The addition of blogging to portfolios allows students to not only “showcase” their academic and professional activities, achievements, and writing skills/assets; it also allows the more hesitant members to at least “lurk” and the more enthusiastic ones to begin to “lead” in terms of generating ideas and developing their intellectual voice and personal/professional identity while writing for specific or general audiences within and/or beyond academe. Academic showcases in static pages appeal best to the academic community, as well as allow students to be intellectually invested in the building of the showcases; writing with an awareness of (or writing that directly addresses) external or general audiences is tremendously valued even more by employers and graduate school programs. Blogs not only allow students to share their ideas more broadly but also to do the following:

  • invite the audience to respond to their posts
  • allow them to “share” their posts via social applications such as Twitter, Facebook, email, etc
  • allow them to integrate their social media feeds (see right)
  • curate their social presence and feature what they’d want the public so see (we’ll explore)

Most significantly, when it is placed side by side with a thoughtfully designed professional portfolio using static pages, the blogging dimension of a professional portfolio allows students to reinforce their profile and identity (through content and also visual/layout) with their voice, their ideas, their social presence, and their ongoing conversation with others.

Finally, Integration of Social Media Presence (including Twitter and Facebook, yes–introducing the network economy): Take the professional portfolio one step further and integrate the rest of your social media presence, and see the magic happen. Here are some powerful ways of converging your social media presence into a powerful professional learning/development network:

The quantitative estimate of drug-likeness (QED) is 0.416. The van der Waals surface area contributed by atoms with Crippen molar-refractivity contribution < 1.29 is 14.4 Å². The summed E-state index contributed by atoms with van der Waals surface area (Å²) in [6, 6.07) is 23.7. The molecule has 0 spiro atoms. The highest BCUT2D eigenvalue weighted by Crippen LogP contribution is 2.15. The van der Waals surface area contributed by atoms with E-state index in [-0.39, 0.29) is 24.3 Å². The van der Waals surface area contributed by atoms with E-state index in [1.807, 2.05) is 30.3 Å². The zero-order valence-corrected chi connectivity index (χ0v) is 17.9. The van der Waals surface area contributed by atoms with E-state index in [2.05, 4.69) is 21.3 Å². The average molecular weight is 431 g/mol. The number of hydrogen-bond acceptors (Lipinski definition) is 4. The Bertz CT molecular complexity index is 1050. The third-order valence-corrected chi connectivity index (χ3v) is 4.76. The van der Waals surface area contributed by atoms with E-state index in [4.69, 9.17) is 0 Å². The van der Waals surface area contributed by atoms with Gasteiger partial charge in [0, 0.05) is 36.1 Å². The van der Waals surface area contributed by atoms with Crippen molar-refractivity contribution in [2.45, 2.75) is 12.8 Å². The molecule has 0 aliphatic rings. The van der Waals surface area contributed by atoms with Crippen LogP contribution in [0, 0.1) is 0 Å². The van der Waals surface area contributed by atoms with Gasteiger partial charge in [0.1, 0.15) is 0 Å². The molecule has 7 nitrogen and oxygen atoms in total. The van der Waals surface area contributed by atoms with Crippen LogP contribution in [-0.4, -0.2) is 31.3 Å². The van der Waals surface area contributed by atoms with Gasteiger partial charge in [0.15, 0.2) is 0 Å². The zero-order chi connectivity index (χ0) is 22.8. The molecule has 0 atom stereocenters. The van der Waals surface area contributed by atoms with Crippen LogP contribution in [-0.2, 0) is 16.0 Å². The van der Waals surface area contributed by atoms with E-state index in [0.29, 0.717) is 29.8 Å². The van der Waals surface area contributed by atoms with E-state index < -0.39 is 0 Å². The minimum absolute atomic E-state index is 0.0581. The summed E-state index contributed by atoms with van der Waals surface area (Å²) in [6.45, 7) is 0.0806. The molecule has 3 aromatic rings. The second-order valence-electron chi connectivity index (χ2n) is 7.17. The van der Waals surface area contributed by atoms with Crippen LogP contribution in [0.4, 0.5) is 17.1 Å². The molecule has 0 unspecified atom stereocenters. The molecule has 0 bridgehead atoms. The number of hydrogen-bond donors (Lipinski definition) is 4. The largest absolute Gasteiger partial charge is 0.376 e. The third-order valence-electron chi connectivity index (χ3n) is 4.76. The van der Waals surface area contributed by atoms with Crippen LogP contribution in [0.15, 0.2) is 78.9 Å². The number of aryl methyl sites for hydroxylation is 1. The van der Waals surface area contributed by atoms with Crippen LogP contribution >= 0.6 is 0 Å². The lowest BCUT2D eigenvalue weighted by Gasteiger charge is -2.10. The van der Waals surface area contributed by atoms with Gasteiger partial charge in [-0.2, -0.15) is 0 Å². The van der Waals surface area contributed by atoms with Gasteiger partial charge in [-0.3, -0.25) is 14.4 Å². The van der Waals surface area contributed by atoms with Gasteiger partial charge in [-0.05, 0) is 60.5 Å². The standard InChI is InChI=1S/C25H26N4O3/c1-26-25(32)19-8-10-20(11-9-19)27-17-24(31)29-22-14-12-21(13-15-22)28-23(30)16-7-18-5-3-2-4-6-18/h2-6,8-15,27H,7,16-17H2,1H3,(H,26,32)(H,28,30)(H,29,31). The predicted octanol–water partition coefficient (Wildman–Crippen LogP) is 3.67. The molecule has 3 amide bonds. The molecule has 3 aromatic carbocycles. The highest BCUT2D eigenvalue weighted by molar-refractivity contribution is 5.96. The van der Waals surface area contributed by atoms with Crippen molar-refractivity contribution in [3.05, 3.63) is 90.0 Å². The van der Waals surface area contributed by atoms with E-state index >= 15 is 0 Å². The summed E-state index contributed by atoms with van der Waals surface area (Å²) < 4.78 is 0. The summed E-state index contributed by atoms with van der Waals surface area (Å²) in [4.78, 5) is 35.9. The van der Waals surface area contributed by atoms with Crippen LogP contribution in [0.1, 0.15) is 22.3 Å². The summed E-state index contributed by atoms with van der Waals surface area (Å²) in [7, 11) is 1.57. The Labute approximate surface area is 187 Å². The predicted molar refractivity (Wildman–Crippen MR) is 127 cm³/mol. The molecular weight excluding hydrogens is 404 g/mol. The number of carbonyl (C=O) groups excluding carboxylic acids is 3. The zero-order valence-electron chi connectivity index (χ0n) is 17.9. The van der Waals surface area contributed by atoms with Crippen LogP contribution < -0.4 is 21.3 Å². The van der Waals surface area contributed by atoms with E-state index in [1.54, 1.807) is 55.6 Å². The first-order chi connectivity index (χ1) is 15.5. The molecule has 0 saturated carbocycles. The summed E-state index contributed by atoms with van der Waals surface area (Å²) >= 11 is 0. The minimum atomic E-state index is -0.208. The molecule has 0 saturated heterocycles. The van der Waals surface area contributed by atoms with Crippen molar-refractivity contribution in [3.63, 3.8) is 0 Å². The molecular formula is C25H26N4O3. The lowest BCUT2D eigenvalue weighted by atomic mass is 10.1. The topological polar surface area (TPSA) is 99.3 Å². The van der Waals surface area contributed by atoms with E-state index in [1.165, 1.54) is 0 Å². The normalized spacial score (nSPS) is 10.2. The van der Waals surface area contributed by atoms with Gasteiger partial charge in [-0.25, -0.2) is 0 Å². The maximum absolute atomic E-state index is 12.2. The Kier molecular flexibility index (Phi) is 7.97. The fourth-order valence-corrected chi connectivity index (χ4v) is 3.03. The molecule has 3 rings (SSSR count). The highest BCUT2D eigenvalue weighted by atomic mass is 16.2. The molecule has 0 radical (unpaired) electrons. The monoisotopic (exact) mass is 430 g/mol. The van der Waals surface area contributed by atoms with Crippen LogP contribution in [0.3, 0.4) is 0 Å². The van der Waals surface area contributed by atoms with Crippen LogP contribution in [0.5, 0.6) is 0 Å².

• Facebook, LinkedIn, Google+, etc: Complete the education, work experience, projects, and other professionally relevant parts in your account on these social media. Then link them from your professional portfolio. You can also create widgets in order to feature your Twitter feed right in the margin of your portfolio.
  • Like, Share, Comment: Add the like, share, and comment functions to your blog posts and desired portfolio pages.
  • Curating and Integrating: Pay attention to what is available about you on the web and make it professional. Add what you’d like to be seen about you. Improve search results by linking, sharing, and using other SEO techniques. Feature the most prominent social/professional presence that you have on the web within your portfolio.

We will discuss in class other ideas and strategies for showcasing your academic/intellectual caliber in ways that are professionally relevant, as well as using social media and the contents of your professional portfolio to present a strong and substantive identity and voice on the web.

World Wide Web of People and Ideas

[This post is from WRT304 Fall 2014]

Thoughts about a Cross-Context Twitter Summit